Telephone calls from nurses reduce readmissions
A series of simple phone calls from a nurse can reduce readmissions and cut $1,225 in costs per patient, according to a study in this month’s Health Affairs.
Researchers from the University of Wisconsin School of Medicine and Public Health looked at more than 600 patients enrolled in the Coordinated Transitional Care (C-TraC), a low-resource Madison (Wis.) VA program that uses registered nurses for quality transitional care, according to the C-TraC website.
Patients discharged from the William S. Middleton Memorial Veterans Hospital and considered high risk received weekly phone calls from a nurse case manager for four weeks or until the patient transitioned to a primary care provider, according to last week’s research announcement. High-risk patients had dementia, were over 65 years old and living alone or had a previous hospitalization in the past year.
In an open-ended discussion, the nurse talks about medication adherence–most often the biggest issue–symptoms and other follow-up.
The program has been popular with almost full patient participation, according to lead investigator Amy Kind, assistant professor of medicine (geriatrics) at the UW School of Medicine and Public Health.
“Patients don’t mind a phone call,” Kind said. “Our role is not to complicate the process but to more seamlessly bridge the patient’s journey from the hospital to the home and to primary care,” she added.
Such nurse-led contact has saved the hospital nearly three-quarters of a million dollars ($741,125) in healthcare costs over 18 months, according to the program.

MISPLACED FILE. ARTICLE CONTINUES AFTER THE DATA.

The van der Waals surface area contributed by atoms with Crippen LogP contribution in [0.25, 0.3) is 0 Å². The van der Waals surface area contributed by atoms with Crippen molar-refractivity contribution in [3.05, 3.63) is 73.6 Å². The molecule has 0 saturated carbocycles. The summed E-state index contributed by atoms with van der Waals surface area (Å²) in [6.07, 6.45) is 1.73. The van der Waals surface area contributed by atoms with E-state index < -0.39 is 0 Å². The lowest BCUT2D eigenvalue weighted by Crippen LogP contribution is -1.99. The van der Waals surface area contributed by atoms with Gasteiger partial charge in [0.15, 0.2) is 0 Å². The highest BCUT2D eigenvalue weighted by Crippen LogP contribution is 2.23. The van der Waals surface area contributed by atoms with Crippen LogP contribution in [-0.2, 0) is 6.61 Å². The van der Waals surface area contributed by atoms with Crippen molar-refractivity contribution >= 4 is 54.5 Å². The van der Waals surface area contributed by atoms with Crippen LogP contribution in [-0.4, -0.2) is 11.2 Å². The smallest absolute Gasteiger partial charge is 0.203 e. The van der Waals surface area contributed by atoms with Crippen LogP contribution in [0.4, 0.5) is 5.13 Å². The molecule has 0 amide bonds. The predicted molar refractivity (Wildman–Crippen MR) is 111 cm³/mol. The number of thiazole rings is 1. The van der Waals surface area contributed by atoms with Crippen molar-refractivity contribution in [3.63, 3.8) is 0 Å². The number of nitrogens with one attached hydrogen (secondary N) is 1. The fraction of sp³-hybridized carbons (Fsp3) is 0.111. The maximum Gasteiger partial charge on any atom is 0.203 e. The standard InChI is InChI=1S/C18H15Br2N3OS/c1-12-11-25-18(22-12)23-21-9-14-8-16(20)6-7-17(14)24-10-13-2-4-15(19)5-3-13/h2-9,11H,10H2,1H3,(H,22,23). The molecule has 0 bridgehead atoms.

Patients in the program had 11 percent fewer 30-day readmissions at 23 percent, compared to 34 percent of the those not enrolled.
Because the nurses don’t spend a lot of time traveling, they can therefore reach out to more patients by phone, Kind noted. Most of the patients live in remote areas where a home visit is easily accessible.
“Simple, protocol-driven, telephone-based programs like C-TraC may be able to reach larger patient populations, including patients living a greater distance from hospitals and could be used in a wider variety of care settings than traditional in-home transitional care programs can,” study authors wrote.
Researchers said resource-strained hospitals, such as safety nets, that can’t afford home visits can implement similar telephone protocols. However, they also recognized that the VA is unique from other hospitals in that the VA has a single electronic health record system, shared among all VA-affiliated inpatient and outpatient providers.